How can we know when a dog is in pain?
It can sometimes be difficult to spot when the dog is in pain, whether it is a result of an injury or another issue. However, there are some signs which can help you to notice pain in dogs.
Dogs in pain tend to be more vocal. A hurt dog may express this vocally in a number of ways whining, whimpering, yelping, growling, snarling, and even howling. If he’s vocalizing more than normal check it out.
Constant Localized Grooming
Dogs in pain will often lick their paws constantly in an attempt to soothe themselves. When dogs are hurt, one of their first instincts is to clean and care for the wound by licking it as well. This is obvious if it’s a visible wound like a cut, but often even when pain is internal, dogs will lick that area in an attempt to fix the problem. Dogs will also lick their paws to rub their eyes if they have eye pain.
Change in Sleeping, Drinking and Eating
Many dogs will sleep more when in pain because they’re trying to heal or because it’s too hard to move around. A loss of appetite and changes in their sleep patterns and amount they drink are common.
Changes in Breathing
If your dog is panting even when it hasn’t been exercising, breathing is faster or shallower, these are signs that it hurts the dog to take a breath.
Changes in the Eyes
Dogs with eye pain squint but pupils are smaller, when pain is in other parts of the body the pupils get bigger.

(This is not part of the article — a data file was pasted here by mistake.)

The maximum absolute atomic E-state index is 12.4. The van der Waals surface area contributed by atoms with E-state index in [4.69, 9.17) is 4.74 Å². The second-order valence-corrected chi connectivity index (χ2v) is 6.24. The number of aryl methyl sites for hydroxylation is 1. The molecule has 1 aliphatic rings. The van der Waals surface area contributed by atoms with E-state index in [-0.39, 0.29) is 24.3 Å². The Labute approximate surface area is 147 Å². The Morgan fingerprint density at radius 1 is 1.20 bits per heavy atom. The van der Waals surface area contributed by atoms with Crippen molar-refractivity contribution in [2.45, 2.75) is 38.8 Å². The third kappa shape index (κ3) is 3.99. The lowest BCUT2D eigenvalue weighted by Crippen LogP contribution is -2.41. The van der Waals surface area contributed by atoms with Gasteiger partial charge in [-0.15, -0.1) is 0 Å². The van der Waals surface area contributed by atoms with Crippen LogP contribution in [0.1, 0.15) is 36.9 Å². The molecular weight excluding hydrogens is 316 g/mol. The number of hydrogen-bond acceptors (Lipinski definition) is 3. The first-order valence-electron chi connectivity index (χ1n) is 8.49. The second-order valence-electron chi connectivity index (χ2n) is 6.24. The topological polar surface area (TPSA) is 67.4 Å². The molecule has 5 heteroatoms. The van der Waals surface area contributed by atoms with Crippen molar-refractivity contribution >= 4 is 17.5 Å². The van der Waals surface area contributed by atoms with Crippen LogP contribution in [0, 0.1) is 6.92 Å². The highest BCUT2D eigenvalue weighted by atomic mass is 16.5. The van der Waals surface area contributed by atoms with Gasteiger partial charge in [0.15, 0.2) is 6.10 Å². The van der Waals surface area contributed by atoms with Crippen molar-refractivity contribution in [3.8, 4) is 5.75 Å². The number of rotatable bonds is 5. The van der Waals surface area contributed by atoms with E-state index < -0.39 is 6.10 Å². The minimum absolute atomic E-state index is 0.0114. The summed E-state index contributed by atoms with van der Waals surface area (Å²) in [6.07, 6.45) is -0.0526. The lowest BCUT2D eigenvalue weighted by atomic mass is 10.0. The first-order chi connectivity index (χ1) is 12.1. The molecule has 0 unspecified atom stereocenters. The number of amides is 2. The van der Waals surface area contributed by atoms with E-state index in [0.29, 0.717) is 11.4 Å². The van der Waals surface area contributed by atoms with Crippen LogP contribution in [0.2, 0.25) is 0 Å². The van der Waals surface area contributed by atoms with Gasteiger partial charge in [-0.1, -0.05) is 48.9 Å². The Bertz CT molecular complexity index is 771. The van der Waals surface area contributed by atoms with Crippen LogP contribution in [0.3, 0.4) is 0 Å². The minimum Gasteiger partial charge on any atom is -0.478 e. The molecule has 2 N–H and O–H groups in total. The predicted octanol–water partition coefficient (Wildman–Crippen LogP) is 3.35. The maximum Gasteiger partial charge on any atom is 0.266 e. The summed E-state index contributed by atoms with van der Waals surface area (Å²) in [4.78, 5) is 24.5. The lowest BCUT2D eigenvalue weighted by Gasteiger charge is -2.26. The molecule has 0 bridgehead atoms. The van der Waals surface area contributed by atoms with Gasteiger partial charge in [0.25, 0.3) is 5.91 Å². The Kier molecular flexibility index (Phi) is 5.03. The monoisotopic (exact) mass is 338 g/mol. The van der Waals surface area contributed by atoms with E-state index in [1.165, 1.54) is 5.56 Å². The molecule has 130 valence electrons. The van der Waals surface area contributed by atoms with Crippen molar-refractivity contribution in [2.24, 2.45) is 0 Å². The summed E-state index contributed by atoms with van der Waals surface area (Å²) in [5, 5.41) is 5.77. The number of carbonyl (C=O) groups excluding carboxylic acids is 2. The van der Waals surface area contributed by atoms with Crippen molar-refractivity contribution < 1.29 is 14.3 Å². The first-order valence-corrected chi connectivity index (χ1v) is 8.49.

If your dog is hurting, it can be difficult to sit or lie down. If they are sitting or lying in an unusual position or they might keep trying to sit or lie down and almost immediately get up and move around again.
Withdrawing or Seeking Affection
Some dogs, when they aren’t feeling well, try to keep away from you and may even hide. Others will be all over you, seeking affection constantly.
When animals are injured or in pain, many go into protection mode and try to stay away from you because they’re worried you’ll hurt them. Your normally docile dog suddenly starts growling, pinning his ears back, and even biting you. Typically aggressive dogs sometimes show the opposite behavior.
Ensure your dog receives the correct dose of any medications prescribed by your vet. Each dog will react differently to the type and dosage level of pain medication so always monitor your dog’s response and if you have any concerns contact your vet. If you find something that seems worrisome or the odd behavior continues, see a vet immediately to diagnose the problem.